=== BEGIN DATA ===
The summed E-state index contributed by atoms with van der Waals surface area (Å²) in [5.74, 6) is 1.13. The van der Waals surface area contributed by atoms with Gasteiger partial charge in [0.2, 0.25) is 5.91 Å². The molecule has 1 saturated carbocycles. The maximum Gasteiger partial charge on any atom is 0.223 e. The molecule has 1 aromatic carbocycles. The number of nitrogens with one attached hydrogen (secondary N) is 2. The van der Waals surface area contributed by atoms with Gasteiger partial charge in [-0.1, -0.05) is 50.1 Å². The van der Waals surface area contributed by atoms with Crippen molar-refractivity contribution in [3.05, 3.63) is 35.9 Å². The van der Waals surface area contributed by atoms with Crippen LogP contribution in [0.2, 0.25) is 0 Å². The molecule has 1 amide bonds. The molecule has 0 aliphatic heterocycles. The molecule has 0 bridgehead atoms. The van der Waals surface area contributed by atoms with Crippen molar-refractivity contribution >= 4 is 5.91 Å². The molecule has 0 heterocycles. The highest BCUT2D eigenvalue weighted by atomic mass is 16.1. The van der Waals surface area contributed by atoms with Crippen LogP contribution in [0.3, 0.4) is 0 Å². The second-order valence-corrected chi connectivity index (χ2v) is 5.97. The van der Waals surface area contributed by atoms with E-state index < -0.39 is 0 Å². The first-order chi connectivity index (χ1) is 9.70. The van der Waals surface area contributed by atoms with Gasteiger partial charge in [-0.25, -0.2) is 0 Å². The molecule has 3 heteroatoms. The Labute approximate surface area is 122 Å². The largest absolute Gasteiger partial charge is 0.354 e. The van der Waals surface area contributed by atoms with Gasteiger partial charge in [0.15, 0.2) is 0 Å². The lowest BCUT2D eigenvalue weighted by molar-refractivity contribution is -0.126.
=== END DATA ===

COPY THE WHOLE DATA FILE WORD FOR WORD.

The summed E-state index contributed by atoms with van der Waals surface area (Å²) in [5.74, 6) is 1.13. The van der Waals surface area contributed by atoms with Gasteiger partial charge in [0.2, 0.25) is 5.91 Å². The molecule has 1 saturated carbocycles. The maximum Gasteiger partial charge on any atom is 0.223 e. The molecule has 1 aromatic carbocycles. The number of nitrogens with one attached hydrogen (secondary N) is 2. The van der Waals surface area contributed by atoms with Gasteiger partial charge in [-0.1, -0.05) is 50.1 Å². The van der Waals surface area contributed by atoms with Crippen molar-refractivity contribution in [3.05, 3.63) is 35.9 Å². The van der Waals surface area contributed by atoms with Crippen LogP contribution in [0.2, 0.25) is 0 Å². The molecule has 1 amide bonds. The molecule has 0 aliphatic heterocycles. The molecule has 0 bridgehead atoms. The van der Waals surface area contributed by atoms with Crippen molar-refractivity contribution >= 4 is 5.91 Å². The molecule has 0 heterocycles. The highest BCUT2D eigenvalue weighted by atomic mass is 16.1. The van der Waals surface area contributed by atoms with Crippen LogP contribution in [0.3, 0.4) is 0 Å². The second-order valence-corrected chi connectivity index (χ2v) is 5.97. The van der Waals surface area contributed by atoms with E-state index < -0.39 is 0 Å². The first-order chi connectivity index (χ1) is 9.70. The van der Waals surface area contributed by atoms with Gasteiger partial charge in [-0.25, -0.2) is 0 Å². The molecule has 3 heteroatoms. The Labute approximate surface area is 122 Å². The largest absolute Gasteiger partial charge is 0.354 e. The van der Waals surface area contributed by atoms with Gasteiger partial charge in [0.15, 0.2) is 0 Å². The lowest BCUT2D eigenvalue weighted by molar-refractivity contribution is -0.126.